Palm reading the answer for patient ID?
Imprivata officials make the point that 7 to 10 percent of patients, on average, are misidentified when their medical records are accessed. By scanning a patient's hand to capture its unique palm vein pattern, PatientSecure can match an individual with his or her digital record, preventing such errors – and helping improve patient safety, safeguarding against identity theft and insurance fraud and driving revenue cycle efficiency.
"As our healthcare system continues to digitize, enabling care delivery organizations to leverage a simple and secure identification platform is critical to enhancing the patient experience and addressing the growing medical identity theft and insurance fraud nationally," said David Wiener, general manager, Imprivata PatientSecure Products Group, in a press statement.
[See also: Unique patient ID problem must be solved]
This past spring, Imprivata acquired Tampa, Fla.-based HT Systems, pioneer of the PatientSecure technology, which has scanned the palms of some 22 million patients across 65 healthcare systems nationwide.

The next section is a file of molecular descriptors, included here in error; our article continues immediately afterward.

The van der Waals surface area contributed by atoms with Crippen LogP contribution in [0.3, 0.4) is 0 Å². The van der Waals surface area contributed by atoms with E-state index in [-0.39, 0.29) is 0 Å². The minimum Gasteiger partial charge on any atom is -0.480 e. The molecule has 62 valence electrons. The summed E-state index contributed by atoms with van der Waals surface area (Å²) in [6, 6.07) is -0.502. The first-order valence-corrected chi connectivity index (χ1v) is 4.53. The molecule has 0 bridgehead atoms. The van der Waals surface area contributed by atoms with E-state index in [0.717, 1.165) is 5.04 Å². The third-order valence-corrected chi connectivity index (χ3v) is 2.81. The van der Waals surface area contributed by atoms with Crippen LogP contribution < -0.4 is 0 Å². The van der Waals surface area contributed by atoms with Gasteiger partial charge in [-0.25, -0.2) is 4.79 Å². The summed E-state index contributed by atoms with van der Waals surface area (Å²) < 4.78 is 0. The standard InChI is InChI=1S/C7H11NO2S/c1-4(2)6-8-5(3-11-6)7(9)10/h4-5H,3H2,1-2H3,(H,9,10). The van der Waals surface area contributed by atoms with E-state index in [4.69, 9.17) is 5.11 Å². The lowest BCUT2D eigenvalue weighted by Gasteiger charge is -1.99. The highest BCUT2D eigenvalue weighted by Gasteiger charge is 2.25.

"We believe that in the next paradigm of healthcare, if you are going to have any meaningful patient engagement, being able to easily identify patients is going to be a critical component," Imprivata CEO Omar Hussain told Healthcare IT News at the time. "The minute records become electronic, the biggest challenge you have is duplicates."
The new Imprivata PatientSecure aims to fix that problem – in the process, making the patient check-in and registration process faster while offering patients better security. When deployed with a self-service kiosk, Imprivata officials say, the tool can also help improve patient satisfaction and HCAHPS scores, helping hospitals' meaningful use targets.
"Since deploying our palm vein biometric identification platform, we have significantly reduced registration errors and lowered our duplicate medical record rate to 0.11 percent of our patient census, which is 80 times better than the national average," said Craig Richardville, chief information officer of Carolinas Healthcare System, in a statement.
"Along with garnering positive feedback and compliance from patients using the solution we have also experienced improvement in our front-end patient registration process, which has enhanced our overall revenue cycle management operation," he added.